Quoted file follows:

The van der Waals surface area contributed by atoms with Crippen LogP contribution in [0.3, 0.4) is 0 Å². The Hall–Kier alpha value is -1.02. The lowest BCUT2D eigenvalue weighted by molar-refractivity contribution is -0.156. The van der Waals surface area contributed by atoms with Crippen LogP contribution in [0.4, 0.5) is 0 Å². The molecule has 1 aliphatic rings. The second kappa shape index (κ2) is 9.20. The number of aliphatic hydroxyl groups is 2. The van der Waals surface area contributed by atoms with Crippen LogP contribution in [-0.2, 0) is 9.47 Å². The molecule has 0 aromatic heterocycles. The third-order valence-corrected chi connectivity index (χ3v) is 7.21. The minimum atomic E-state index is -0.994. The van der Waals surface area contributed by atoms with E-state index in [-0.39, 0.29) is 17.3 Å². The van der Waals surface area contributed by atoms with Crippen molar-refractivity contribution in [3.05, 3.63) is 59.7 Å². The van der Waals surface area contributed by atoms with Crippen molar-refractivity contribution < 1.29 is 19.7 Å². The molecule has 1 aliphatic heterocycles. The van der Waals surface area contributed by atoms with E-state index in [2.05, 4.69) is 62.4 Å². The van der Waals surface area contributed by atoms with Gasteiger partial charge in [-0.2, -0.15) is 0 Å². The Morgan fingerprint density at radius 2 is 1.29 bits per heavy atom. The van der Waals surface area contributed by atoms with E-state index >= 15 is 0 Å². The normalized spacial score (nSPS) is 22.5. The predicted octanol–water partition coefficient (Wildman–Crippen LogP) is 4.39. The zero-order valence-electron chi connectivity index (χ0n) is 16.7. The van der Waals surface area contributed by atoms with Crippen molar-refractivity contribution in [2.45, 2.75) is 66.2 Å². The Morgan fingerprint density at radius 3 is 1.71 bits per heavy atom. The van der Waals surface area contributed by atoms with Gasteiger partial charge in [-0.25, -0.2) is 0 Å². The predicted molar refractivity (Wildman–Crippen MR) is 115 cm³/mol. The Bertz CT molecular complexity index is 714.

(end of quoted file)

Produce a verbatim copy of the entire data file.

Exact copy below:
The van der Waals surface area contributed by atoms with Crippen LogP contribution in [0.3, 0.4) is 0 Å². The Hall–Kier alpha value is -1.02. The lowest BCUT2D eigenvalue weighted by molar-refractivity contribution is -0.156. The van der Waals surface area contributed by atoms with Crippen LogP contribution in [0.4, 0.5) is 0 Å². The molecule has 1 aliphatic rings. The second kappa shape index (κ2) is 9.20. The number of aliphatic hydroxyl groups is 2. The van der Waals surface area contributed by atoms with Crippen LogP contribution in [-0.2, 0) is 9.47 Å². The molecule has 0 aromatic heterocycles. The third-order valence-corrected chi connectivity index (χ3v) is 7.21. The minimum atomic E-state index is -0.994. The van der Waals surface area contributed by atoms with E-state index in [-0.39, 0.29) is 17.3 Å². The van der Waals surface area contributed by atoms with Crippen molar-refractivity contribution in [3.05, 3.63) is 59.7 Å². The van der Waals surface area contributed by atoms with Crippen molar-refractivity contribution < 1.29 is 19.7 Å². The molecule has 1 aliphatic heterocycles. The van der Waals surface area contributed by atoms with E-state index in [2.05, 4.69) is 62.4 Å². The van der Waals surface area contributed by atoms with Gasteiger partial charge in [-0.2, -0.15) is 0 Å². The Morgan fingerprint density at radius 2 is 1.29 bits per heavy atom. The van der Waals surface area contributed by atoms with E-state index >= 15 is 0 Å². The normalized spacial score (nSPS) is 22.5. The predicted octanol–water partition coefficient (Wildman–Crippen LogP) is 4.39. The zero-order valence-electron chi connectivity index (χ0n) is 16.7. The van der Waals surface area contributed by atoms with Crippen molar-refractivity contribution in [2.45, 2.75) is 66.2 Å². The Morgan fingerprint density at radius 3 is 1.71 bits per heavy atom. The van der Waals surface area contributed by atoms with Gasteiger partial charge in [-0.25, -0.2) is 0 Å². The predicted molar refractivity (Wildman–Crippen MR) is 115 cm³/mol. The Bertz CT molecular complexity index is 714.